Ellen Louise Axson Wilson was First Lady of the United States during the first 17 months of her husband Woodrow Wilson's first term as president. She died at the White House from Bright's disease (nephritis) in 1914. Ellen Axson was the daughter of a Georgia Presbyterian minister, and she studied art in New York City before marrying Woodrow Wilson in 1885. She brought up three daughters and followed her husband's academic and political career, from Bryn Mawr and Princeton to the New Jersey State House and the White House. All the while, Ellen retained her interest in art (she was a painter influenced by the American Impressionists of the time) and helped her husband with research and translations (she was fluent in German). By the time Ellen Wilson was First Lady, she was in failing health, having had kidney problems since the birth of their third child. Nonetheless, in the short time she was in the White House, Ellen Wilson got a lot done: she advocated for women, children, African Americans and the residents of Washington's slums, she guided construction of the Rose Garden and she hosted two weddings, one for daughter Jessie in November of 1913 and another for daughter Eleanor in May of 1914. By the summer of 1914 Ellen's health was getting worse, and she died in August, just hours after the passage of a bill she had championed for poverty-stricken residents of the District of Columbia.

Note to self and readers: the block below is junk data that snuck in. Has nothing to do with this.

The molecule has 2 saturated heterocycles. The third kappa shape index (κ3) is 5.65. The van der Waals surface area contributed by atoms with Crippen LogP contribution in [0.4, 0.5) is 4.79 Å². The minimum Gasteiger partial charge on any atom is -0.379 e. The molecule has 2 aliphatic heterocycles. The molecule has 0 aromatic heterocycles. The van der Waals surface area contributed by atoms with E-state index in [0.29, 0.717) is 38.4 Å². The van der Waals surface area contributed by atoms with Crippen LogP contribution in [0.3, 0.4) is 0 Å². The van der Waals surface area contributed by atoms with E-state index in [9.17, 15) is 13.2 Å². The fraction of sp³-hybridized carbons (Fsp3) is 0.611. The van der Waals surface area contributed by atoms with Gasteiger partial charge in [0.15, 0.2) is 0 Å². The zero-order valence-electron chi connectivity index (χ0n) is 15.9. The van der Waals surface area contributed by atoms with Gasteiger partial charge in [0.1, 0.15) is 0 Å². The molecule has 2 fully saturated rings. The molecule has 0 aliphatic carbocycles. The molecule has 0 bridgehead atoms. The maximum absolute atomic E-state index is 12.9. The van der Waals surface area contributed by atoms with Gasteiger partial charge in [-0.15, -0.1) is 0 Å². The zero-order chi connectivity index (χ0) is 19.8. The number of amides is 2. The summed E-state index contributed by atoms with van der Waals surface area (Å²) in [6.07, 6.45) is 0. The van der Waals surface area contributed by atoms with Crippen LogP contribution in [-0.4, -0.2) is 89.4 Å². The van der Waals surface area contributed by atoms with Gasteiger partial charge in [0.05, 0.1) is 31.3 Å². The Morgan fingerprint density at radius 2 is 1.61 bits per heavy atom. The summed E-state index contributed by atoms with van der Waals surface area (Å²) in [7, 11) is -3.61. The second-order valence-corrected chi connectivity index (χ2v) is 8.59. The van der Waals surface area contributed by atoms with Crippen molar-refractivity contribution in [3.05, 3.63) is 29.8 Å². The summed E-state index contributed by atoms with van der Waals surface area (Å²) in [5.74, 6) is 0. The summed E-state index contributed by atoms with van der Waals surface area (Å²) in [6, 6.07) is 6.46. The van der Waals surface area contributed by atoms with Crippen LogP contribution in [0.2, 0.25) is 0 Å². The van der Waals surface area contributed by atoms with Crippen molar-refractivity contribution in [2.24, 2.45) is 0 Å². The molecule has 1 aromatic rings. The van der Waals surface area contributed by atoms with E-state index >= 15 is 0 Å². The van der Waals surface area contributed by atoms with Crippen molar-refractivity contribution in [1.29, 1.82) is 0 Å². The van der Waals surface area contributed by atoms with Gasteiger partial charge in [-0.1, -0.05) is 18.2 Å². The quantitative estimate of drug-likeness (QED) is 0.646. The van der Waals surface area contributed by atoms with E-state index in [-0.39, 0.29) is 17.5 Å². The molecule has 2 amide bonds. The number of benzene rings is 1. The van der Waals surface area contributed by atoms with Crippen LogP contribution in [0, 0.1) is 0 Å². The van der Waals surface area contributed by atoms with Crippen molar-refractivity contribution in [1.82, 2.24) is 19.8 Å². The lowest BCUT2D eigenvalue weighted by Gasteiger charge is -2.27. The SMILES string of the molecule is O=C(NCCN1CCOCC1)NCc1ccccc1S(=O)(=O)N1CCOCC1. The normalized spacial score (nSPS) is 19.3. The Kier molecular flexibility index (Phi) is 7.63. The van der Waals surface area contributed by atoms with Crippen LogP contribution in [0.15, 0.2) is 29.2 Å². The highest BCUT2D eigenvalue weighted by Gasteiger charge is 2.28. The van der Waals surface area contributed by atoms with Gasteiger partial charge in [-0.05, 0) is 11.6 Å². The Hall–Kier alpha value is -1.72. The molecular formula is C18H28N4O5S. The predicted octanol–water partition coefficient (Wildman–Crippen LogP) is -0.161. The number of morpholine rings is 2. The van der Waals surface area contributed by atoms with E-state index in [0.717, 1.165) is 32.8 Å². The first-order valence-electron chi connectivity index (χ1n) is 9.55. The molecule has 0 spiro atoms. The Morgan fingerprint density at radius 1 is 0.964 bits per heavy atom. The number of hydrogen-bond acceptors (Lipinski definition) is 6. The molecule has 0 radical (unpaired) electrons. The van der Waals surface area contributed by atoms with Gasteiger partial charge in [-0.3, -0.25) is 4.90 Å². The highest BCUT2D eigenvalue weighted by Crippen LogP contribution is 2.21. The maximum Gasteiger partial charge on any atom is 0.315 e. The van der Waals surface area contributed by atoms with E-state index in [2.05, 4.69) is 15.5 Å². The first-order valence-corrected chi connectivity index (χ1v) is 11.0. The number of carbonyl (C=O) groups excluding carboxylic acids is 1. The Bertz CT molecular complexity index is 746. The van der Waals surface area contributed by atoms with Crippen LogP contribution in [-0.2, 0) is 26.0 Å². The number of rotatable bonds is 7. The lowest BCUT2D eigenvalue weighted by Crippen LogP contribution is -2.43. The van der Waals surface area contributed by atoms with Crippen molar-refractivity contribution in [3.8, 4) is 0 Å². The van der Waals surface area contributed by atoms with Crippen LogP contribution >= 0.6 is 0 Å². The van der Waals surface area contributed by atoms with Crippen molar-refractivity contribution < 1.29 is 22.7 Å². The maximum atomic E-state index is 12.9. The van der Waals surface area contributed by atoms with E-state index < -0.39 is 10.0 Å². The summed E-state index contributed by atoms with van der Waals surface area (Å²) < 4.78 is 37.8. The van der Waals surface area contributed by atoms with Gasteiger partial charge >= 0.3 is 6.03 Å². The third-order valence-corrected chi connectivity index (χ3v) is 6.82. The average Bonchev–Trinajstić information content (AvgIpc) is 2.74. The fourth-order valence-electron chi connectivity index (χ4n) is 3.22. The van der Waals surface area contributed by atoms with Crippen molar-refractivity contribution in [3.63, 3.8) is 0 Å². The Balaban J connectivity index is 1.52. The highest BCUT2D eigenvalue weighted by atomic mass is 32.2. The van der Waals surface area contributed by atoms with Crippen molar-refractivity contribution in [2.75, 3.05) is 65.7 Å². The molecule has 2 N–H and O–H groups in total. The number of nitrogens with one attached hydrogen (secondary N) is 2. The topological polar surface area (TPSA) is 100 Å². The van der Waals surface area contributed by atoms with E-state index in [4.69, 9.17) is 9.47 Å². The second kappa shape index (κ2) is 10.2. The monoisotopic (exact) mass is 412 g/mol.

Ellen Axson Wilson had three daughters with Woodrow Wilson: Margaret (1886-1944), Jessie (1887-1933), and Eleanor (1889-1967)… Eleanor Wilson married William Gibbs McAdoo at the White House in 1914; he was a widower with six kids who was President Wilson’s Secretary of the Treasury… Woodrow Wilson married Edith Bolling Galt Wilson in December of 1915, 16 months after Ellen Wilson’s death.
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